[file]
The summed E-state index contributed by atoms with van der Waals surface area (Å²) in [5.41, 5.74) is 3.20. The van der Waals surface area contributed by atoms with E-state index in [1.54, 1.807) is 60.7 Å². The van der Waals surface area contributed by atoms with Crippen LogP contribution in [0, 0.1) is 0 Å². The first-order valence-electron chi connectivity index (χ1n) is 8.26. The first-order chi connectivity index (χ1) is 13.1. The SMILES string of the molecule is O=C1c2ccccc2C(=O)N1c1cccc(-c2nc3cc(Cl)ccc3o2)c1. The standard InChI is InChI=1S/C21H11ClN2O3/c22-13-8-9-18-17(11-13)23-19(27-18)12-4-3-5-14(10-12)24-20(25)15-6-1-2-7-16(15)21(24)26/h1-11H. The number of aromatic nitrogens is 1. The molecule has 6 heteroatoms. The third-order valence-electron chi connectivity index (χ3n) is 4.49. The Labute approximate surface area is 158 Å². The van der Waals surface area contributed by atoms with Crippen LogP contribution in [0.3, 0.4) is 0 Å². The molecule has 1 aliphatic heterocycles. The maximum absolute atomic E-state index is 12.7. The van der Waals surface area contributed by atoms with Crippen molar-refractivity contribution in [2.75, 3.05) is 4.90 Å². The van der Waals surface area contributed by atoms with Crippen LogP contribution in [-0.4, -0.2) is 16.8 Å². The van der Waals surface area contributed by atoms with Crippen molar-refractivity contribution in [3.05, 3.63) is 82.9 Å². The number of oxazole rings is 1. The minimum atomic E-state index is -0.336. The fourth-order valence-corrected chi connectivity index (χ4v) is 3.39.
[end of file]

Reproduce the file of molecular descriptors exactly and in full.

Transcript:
The summed E-state index contributed by atoms with van der Waals surface area (Å²) in [5.41, 5.74) is 3.20. The van der Waals surface area contributed by atoms with E-state index in [1.54, 1.807) is 60.7 Å². The van der Waals surface area contributed by atoms with Crippen LogP contribution in [0, 0.1) is 0 Å². The first-order valence-electron chi connectivity index (χ1n) is 8.26. The first-order chi connectivity index (χ1) is 13.1. The SMILES string of the molecule is O=C1c2ccccc2C(=O)N1c1cccc(-c2nc3cc(Cl)ccc3o2)c1. The standard InChI is InChI=1S/C21H11ClN2O3/c22-13-8-9-18-17(11-13)23-19(27-18)12-4-3-5-14(10-12)24-20(25)15-6-1-2-7-16(15)21(24)26/h1-11H. The number of aromatic nitrogens is 1. The molecule has 6 heteroatoms. The third-order valence-electron chi connectivity index (χ3n) is 4.49. The Labute approximate surface area is 158 Å². The van der Waals surface area contributed by atoms with Crippen LogP contribution in [0.3, 0.4) is 0 Å². The molecule has 1 aliphatic heterocycles. The maximum absolute atomic E-state index is 12.7. The van der Waals surface area contributed by atoms with Crippen molar-refractivity contribution in [2.75, 3.05) is 4.90 Å². The van der Waals surface area contributed by atoms with Crippen LogP contribution in [-0.4, -0.2) is 16.8 Å². The van der Waals surface area contributed by atoms with Crippen molar-refractivity contribution in [3.05, 3.63) is 82.9 Å². The number of oxazole rings is 1. The minimum atomic E-state index is -0.336. The fourth-order valence-corrected chi connectivity index (χ4v) is 3.39.